Austria: Inflation & its special components
Source: Statistik Austria, RBi/Raiffeisen Research
Euro area: Raiffeisen Research Inflation Forecasts
% yoy
Source: Eurostat, RBI/Raiffeisen Research

ECB "Zeitenwende": 75 basis points would be a straightforward call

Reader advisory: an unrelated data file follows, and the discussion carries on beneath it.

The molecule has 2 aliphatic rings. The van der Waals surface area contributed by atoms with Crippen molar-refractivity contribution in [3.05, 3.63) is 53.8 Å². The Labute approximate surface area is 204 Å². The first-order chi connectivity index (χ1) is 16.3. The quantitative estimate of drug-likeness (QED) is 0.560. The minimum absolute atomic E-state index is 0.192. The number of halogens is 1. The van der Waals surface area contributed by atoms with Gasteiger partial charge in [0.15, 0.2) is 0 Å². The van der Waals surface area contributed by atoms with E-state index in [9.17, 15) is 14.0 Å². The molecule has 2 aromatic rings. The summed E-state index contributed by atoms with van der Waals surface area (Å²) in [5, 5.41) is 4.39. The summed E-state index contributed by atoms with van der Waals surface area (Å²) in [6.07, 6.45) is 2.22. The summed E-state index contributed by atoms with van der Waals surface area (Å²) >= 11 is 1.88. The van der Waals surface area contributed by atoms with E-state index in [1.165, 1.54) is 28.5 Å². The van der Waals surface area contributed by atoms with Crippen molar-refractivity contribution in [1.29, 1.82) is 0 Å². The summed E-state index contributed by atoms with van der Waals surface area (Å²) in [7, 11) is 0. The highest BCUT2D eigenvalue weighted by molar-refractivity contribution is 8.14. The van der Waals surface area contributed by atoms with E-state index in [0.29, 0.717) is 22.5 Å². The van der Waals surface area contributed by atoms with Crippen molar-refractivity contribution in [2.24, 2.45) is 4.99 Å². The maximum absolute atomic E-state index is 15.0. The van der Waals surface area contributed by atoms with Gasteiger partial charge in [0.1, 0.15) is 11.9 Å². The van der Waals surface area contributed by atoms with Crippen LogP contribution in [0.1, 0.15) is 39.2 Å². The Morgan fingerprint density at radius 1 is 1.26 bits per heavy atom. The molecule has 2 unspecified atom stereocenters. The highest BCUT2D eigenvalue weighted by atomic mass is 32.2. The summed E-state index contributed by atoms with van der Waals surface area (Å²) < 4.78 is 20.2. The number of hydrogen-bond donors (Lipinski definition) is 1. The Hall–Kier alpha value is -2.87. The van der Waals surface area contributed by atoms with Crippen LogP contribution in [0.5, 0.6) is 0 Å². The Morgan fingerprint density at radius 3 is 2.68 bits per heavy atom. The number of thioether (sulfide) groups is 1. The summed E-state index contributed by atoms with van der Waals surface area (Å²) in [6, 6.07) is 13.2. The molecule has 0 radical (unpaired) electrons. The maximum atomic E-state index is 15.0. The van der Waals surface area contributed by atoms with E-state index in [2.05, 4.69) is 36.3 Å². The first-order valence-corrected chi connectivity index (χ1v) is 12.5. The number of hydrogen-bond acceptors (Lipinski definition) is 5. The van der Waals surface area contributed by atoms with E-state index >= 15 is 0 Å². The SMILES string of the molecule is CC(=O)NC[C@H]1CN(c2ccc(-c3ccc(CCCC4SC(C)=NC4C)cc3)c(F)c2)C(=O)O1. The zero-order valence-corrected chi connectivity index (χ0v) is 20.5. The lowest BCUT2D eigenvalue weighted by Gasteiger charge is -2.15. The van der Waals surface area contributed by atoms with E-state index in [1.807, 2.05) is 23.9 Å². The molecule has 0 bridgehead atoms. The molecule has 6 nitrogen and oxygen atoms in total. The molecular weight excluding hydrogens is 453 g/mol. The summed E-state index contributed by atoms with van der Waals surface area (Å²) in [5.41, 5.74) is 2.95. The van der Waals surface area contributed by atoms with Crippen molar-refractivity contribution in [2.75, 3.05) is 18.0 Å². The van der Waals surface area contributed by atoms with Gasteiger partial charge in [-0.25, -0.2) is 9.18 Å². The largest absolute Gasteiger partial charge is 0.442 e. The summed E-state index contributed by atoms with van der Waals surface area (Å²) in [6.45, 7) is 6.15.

Key interest rate increases by ECB of 250 basis points sound like a lot (on the surface). This is especially true after the long phase of low interest rates. However, it should not be forgotten that in the 1970s/80s, for example, the German Bundesbank had to react with key interest rate increases of 400 to 450 basis points in the context of similar inflation challenges as at present. Certainly, ECB is not the Bundesbank and it has changed into a more pragmatic institution of "Anglo-Saxon" character. Whereas such an "Anglo-Saxon" monetary policy orientation of "inflation targeting" also justifies decisive interest rate hikes in the current environment. In this respect, it cannot be ruled out that the ECB's "robust control approach" will lead to more interest rate hikes than in past cycles. To a certain extent, the "robust control approach" may even be reminiscent of the decisive monetary tightening of the past or of the German Bundesbank. After all, in the 1970s/80s the Bundesbank also decidedly raised the key interest rate in "only" 10 to 15 months. At that time, the Bundesbank was the only central bank in the G-7 countries that was able to prevent a double-digit inflation rate. In this respect, too hesitant monetary policy action could currently lead to a repetition of some of the monetary policy mistakes of the 1970s. Of course, in today's times of comprehensive market control by central banks and especially in the light of the ECB's comprehensive market control of the last few years, a decisive monetary policy reaction also requires cushioning. In this respect, it will be exciting to see when the ECB will (have to) abandon its restraint in using the new bond purchase programme (TPI).